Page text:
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So GameObject.Find() and Transform.Find() are used to find an active game object, or child, within your scene(and in that respective order). Before we go any further, recognize the difference between a GameObject, Component, and the relationship between parents and children when using Unity.

Getting our Definitions Straight

Think of a GameObject as an empty container. You can fill this container with whatever you want. Let's say a MeshFilter and MeshRenderer. These are components. They are components of the object. Scripts? Those are components too(they are referred to as behavior components)! You can also attach other GameObjects to this game object creating a parent - child relationship and thus creating a hierarchy.

I kinda get it

Let me attempt to make this explanation a bit more easier to visualize:

Hierarchy:

Parent Object (Character)
       [   Transform     ] (Component)
       [   Mesh Renderer ] (Component)
       [   Mesh Filter   ] (Component)
       [ Movement Script ] (Behavior Component)
                          .../RHand (GameObject/Child/Prefab)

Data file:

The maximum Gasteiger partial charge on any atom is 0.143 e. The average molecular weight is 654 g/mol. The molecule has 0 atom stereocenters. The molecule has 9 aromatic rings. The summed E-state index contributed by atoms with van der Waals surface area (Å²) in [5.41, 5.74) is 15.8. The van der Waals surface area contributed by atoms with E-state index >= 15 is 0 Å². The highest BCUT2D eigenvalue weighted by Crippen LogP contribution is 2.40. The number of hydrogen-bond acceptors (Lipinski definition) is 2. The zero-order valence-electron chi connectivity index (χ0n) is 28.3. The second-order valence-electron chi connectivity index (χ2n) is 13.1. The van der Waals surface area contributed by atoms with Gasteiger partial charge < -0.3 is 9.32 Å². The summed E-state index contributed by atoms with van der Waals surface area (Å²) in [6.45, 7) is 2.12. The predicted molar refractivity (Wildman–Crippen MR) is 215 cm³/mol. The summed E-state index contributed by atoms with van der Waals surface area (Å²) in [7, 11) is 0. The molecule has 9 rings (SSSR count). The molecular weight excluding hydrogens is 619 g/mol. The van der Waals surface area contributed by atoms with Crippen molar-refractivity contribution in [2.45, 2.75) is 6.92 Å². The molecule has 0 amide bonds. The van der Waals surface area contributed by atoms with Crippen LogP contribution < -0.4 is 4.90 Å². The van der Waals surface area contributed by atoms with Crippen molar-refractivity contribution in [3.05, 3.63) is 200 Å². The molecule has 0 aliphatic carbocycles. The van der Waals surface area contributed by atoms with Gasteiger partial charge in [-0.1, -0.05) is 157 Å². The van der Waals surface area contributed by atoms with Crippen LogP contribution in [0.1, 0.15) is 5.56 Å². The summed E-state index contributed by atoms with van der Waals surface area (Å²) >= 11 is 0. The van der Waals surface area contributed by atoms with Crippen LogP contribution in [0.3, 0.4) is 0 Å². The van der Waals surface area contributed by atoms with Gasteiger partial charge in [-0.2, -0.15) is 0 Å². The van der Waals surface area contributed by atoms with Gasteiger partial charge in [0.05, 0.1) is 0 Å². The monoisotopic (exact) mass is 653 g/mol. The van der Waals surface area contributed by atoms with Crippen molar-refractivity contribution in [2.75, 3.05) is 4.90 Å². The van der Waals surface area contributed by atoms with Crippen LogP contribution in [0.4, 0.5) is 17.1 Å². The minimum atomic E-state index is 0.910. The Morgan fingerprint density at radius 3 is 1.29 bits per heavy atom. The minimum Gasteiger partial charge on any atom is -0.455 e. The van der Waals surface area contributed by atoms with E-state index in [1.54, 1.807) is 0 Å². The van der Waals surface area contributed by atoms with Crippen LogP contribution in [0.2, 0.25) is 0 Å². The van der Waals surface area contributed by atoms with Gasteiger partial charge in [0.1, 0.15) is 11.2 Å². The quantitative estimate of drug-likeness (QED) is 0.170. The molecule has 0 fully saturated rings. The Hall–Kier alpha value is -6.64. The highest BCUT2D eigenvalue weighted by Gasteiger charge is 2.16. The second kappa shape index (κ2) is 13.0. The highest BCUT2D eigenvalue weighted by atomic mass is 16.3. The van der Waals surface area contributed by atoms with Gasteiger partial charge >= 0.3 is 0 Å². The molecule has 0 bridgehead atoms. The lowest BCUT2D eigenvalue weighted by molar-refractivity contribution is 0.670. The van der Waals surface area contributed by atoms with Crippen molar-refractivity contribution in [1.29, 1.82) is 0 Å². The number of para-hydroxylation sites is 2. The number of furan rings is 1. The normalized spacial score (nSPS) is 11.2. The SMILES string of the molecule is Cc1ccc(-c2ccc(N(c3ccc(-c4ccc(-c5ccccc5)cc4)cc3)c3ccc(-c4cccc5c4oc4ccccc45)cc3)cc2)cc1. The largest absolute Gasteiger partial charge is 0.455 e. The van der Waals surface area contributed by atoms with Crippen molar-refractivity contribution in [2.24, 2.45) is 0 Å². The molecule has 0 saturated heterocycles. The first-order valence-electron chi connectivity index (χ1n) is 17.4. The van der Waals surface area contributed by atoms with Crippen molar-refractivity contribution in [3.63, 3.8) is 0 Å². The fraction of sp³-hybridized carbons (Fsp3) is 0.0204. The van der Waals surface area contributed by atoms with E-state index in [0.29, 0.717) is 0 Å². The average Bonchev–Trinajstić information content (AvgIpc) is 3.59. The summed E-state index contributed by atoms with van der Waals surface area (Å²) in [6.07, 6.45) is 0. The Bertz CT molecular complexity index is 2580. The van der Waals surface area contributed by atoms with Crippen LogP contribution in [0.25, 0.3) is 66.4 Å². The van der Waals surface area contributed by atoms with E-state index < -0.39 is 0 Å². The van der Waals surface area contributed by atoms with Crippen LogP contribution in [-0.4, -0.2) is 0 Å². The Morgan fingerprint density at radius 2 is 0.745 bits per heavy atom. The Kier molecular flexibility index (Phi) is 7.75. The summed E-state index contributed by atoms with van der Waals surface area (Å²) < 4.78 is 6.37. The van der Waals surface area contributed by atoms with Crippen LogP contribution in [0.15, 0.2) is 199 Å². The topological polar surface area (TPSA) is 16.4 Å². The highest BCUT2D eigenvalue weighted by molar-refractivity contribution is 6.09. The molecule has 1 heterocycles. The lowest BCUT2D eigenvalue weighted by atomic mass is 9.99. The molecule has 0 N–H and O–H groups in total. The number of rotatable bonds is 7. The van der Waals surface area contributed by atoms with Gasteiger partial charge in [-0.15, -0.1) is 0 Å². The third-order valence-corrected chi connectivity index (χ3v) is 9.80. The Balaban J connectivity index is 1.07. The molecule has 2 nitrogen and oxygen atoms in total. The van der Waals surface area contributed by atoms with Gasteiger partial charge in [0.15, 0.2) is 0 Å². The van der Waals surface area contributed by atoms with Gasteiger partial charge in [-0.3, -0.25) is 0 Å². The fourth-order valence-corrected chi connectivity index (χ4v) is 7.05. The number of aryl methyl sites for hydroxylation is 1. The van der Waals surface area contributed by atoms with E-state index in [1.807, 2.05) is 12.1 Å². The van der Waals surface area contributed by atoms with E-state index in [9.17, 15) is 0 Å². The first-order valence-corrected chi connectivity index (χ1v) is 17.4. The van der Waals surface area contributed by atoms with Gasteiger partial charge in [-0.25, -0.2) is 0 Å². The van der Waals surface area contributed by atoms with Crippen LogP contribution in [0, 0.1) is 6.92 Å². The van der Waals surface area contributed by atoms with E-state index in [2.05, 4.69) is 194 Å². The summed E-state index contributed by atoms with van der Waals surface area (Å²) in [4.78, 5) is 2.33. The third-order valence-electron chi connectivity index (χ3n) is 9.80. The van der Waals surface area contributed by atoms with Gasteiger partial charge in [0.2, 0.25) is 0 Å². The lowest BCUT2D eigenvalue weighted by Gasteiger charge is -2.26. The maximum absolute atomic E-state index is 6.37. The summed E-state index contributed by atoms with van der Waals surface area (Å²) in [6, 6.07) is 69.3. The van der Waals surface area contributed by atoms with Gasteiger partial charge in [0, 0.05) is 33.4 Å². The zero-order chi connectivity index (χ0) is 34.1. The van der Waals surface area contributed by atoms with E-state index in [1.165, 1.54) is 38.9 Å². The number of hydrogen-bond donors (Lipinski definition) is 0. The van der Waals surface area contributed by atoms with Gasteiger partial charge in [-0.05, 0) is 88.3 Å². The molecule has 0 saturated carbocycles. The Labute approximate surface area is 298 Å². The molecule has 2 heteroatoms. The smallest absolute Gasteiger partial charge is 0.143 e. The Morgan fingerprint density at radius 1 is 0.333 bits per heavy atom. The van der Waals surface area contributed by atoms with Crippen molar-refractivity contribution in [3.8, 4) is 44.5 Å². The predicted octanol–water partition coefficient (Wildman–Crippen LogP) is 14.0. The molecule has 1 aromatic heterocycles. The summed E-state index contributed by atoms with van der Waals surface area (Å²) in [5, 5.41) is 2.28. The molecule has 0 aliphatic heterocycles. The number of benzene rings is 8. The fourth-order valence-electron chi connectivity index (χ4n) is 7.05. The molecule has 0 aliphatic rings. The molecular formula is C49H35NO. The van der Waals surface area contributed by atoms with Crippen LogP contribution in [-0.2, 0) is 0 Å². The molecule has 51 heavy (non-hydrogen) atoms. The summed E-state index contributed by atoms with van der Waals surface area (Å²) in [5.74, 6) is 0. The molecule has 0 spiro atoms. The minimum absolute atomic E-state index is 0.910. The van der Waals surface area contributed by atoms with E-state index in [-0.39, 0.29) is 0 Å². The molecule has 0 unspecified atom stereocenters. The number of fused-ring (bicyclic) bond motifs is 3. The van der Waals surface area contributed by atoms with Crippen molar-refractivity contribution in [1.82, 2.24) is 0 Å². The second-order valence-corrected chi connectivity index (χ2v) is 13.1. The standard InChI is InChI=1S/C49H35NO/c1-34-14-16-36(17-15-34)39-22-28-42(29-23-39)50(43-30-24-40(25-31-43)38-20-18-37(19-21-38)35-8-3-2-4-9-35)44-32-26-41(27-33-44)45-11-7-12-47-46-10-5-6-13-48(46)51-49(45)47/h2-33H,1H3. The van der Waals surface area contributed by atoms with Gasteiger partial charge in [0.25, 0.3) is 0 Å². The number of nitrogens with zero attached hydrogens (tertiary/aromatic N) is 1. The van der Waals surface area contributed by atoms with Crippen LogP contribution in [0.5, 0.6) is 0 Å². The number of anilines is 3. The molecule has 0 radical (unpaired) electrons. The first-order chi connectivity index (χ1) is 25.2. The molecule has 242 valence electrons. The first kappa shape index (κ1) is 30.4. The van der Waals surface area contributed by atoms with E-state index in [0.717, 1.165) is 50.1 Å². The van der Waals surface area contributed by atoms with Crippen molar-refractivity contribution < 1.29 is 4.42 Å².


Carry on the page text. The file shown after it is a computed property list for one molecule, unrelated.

.../LHand (GameObject/Child/Prefab)
                          .../Eye   (GameObject/Child/Prefab)
                          .../RLeg  (GameObject/Child/Prefab)
                          .../LLeg  (GameObject/Child/Prefab)

So you have a GameObject. A container to store the children(GameObjects or Prefabs), the components(provided out of the box by Unity) and the behavior components that you make. The GameObject at the highest level is considered the parent and the objects that fall in line below are, you guessed it, child objects! Pretty simple concept to grasp, right?

OK, OK, but why doesn't that code run!?

Finding out why your code doesn't work is the first step to a solid understanding, besides having correct definitions of course! I'll start from the top.

You do:

GameObject clone = (GameObject) Instantiate (hazard, spawnPosition, spawnRotation);